The young man was under a lot of strain, as besides his studies he was teaching, composing, and thanks to his relentless and overbearing father, playing a heavy schedule of concerts. He abruptly resigned from the Conservatoire in 1842, perhaps at the insistence of his father to free him up for even more concerts. Finally Nicolas' fierce promotion of his son began to wear thin on the music critics in Paris. César was acknowledged as a fine pianist, but soon his concerts were no longer well attended. After Nicolas had burned so many bridges with his behavior there was no longer any reason to stay in Paris, so the father and son went back to Belgium.
Belgium proved to be worse than Paris as there was not much money to be made concertizing and there was no patronage forthcoming from the Belgian King. So after two years Nicolas and son went back to Paris where César resumed teaching and giving concerts. He was also composing and had written a trio that Franz Liszt showed his approval of. But his oratorio Ruth proved not to be popular with the public and was severely panned by critics. He tried his hand at opera and other works, but finally resigned himself to a life as a teacher.
His father still tried to exert his will on the son, and when César became interested in a woman he had met in his Conservatoire days, the father did not approve. Relations between the two became so strained that César walked out of the house and did not return. After years of living with his controlling and abusive father, the son had enough. He eventually married the woman, and sought a post as an organist. He was a pianist by training and didn't show much aptitude for the organ while in school, but a position as organist was steady income.
He became one of the best organists in France, and his third appointment in 1858 was his last as he stayed at the church of Sainte-Clotilde in Paris the rest of his life. By 1872 his reputation as organist and improviser was so great that he accepted the position of professor of organ at the Paris Conservatoire. He began to compose once again and the Piano Quintet of 1879 was one of his first masterpieces of his later years and the piece helped to reignite his writing for the piano which he had not done since his early years. The mature style of Franck was described by the musicologist Leland Hall :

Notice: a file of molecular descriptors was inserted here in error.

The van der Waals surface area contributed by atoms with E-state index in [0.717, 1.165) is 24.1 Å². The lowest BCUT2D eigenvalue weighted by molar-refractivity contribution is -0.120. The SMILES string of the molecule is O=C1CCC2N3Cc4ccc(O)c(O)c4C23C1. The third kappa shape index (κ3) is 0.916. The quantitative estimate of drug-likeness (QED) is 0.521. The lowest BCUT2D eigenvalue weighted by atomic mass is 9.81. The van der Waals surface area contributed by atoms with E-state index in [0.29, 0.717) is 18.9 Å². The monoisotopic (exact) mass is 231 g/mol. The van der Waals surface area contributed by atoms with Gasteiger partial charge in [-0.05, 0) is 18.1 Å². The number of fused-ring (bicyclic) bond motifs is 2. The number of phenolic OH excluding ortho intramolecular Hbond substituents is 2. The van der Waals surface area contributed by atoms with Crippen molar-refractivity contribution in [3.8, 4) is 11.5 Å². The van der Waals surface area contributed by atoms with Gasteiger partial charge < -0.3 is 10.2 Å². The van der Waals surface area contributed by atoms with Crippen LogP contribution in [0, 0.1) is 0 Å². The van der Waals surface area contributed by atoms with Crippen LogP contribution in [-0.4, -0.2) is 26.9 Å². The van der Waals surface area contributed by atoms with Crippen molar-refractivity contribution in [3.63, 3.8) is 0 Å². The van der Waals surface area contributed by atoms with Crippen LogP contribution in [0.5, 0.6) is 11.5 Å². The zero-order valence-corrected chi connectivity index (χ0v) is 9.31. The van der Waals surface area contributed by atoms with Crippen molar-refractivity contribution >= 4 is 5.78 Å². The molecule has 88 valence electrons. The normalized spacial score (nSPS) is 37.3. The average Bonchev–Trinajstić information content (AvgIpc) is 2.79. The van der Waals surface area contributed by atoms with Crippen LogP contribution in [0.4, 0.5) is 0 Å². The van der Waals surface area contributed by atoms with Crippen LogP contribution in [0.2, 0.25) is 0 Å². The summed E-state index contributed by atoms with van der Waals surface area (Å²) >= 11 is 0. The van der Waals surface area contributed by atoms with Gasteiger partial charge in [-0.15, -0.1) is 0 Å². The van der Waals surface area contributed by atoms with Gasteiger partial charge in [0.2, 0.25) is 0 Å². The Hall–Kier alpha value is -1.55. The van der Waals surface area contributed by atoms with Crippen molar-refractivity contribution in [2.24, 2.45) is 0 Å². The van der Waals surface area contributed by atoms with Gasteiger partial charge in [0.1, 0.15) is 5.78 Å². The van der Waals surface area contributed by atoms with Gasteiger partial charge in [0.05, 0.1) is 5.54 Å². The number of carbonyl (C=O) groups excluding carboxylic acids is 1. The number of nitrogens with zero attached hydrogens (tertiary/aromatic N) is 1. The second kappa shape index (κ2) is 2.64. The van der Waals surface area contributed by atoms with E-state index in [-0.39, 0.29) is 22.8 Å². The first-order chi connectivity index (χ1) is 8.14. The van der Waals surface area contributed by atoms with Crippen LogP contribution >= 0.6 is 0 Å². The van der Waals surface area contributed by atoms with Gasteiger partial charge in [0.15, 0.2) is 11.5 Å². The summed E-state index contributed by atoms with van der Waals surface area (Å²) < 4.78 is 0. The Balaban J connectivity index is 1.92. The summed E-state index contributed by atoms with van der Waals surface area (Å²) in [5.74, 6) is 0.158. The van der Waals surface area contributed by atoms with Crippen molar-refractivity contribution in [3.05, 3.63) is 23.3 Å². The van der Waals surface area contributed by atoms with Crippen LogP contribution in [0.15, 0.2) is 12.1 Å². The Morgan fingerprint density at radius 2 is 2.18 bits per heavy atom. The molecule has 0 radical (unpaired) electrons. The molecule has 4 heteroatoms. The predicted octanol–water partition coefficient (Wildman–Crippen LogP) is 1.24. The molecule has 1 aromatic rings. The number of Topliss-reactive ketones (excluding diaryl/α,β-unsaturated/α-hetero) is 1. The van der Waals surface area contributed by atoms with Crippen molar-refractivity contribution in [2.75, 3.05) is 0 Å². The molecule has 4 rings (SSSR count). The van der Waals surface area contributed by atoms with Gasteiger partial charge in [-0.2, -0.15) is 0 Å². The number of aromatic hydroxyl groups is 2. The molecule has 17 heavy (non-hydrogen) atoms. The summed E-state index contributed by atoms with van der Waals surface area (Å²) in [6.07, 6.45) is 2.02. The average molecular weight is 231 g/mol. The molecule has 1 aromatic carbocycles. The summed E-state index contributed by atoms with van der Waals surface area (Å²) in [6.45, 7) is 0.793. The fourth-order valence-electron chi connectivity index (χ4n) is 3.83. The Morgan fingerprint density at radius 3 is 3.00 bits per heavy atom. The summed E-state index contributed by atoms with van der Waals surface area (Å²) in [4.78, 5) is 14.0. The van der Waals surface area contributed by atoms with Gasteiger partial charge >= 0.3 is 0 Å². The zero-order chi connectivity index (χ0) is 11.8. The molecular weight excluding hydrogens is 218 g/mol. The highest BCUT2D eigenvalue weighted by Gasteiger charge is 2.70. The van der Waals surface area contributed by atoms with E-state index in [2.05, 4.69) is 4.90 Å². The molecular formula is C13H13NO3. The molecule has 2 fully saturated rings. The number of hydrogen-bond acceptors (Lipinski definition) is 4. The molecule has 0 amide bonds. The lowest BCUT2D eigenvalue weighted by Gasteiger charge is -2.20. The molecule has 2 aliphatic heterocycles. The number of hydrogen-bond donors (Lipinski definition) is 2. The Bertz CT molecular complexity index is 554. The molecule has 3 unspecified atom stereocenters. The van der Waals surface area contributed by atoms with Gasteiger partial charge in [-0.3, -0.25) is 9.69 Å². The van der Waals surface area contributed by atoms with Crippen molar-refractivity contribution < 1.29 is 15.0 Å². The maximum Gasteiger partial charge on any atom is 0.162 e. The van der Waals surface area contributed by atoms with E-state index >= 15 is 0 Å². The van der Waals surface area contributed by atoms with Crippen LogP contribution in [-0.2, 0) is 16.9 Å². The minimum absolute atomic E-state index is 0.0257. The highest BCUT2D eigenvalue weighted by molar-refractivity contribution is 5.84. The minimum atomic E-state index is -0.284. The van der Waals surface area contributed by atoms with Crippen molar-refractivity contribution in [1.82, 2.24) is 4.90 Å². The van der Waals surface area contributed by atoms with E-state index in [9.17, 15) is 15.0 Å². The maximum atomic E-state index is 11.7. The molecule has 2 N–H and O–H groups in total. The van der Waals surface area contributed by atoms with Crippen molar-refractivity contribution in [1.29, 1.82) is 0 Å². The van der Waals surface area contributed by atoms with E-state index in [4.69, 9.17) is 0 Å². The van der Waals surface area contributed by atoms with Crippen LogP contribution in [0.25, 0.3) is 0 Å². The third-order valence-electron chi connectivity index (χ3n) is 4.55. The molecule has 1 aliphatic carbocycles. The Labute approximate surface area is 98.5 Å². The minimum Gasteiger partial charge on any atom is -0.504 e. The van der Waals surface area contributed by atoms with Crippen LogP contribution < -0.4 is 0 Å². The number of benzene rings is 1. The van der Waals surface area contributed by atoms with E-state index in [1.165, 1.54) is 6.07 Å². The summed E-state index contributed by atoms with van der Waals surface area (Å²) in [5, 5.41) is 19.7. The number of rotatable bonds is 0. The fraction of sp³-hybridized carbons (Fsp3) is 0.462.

"...all his work bears the stamp of his personality. Like Brahms, he has pronounced idiosyncrasies, among which his fondness for shifting harmonies is the most constantly obvious. The ceaseless alteration of chords, the almost unbroken gliding by half-steps, the lithe sinuousness of all the inner voices seem to wrap his music in a veil, to render it intangible and mystical. Diatonic passages are rare, all is chromatic. Parallel to this is his use of short phrases, which alone are capable of being treated in this shifting manner. His melodies are almost invariably dissected, they seldom are built up in broad design. They are resolved into their finest motifs and as such are woven and twisted into the close iridescent harmonic fabric with bewildering skill. All is in subtle movement."
The Piano Quintet is for piano, 2 violins, viola and cello. It is in three movements:
I. Molto quasi lento - Allegro - The movement begins with an extended introduction for string quartet alone that is soon answered by the solo piano. The strings again combine for a statement, the solo piano enters again. Strings and piano combine as the music increases in intensity until the first subject is heard. The theme goes through chromatic shifts until it gives way to the secondary theme, which is the theme that appears in all three movements. Themes appear in different guises throughout the development section, the recapitulation is followed by a section where the main themes are juxtaposed with the secondary theme in the spotlight. The passion intensifies as the music continues its shifting chromaticism until the music grows quiet and the movement ends.
II. Lento - The second subject of the first movement appears in the middle of this movement, and it is flanked by themes that seem vaguely familiar. To my ears Franck creates in this movement a sentimental reminiscence of what has already passed.
III. Allegro non troppo - The music begins in an agitated state and grows in intensity until a theme derived from previous material arrives. All is movement and agitation which leads to the powerful coda and the abrupt end.
The quintet was premiered in 1880 with Camille Saint-Saëns at the keyboard (at the request of the composer). Saint-Saëns evidently grew more and more displeased with the piece the further he went (he was sight-reading the piece, a tribute to Saint-Saëns' musicianship). When the piece was finished Saint-Saëns stormed off the stage and refused to accept the manuscript and the dedication from Franck. Rumors flew about Franck being romantically involved with a female student at the time which contributed to the passion of the work. No one really knows why Saint-Saëns reacted the way he did. Perhaps it was the music itself, or the references to Franck's affair that made the work so emotional, or perhaps Saint-Saëns himself was harboring feelings for the same student. In any case, the work was well received by Franck's devoted students, and after a few years the work earned a place as one of the handful of masterpieces of the piano quintet genre.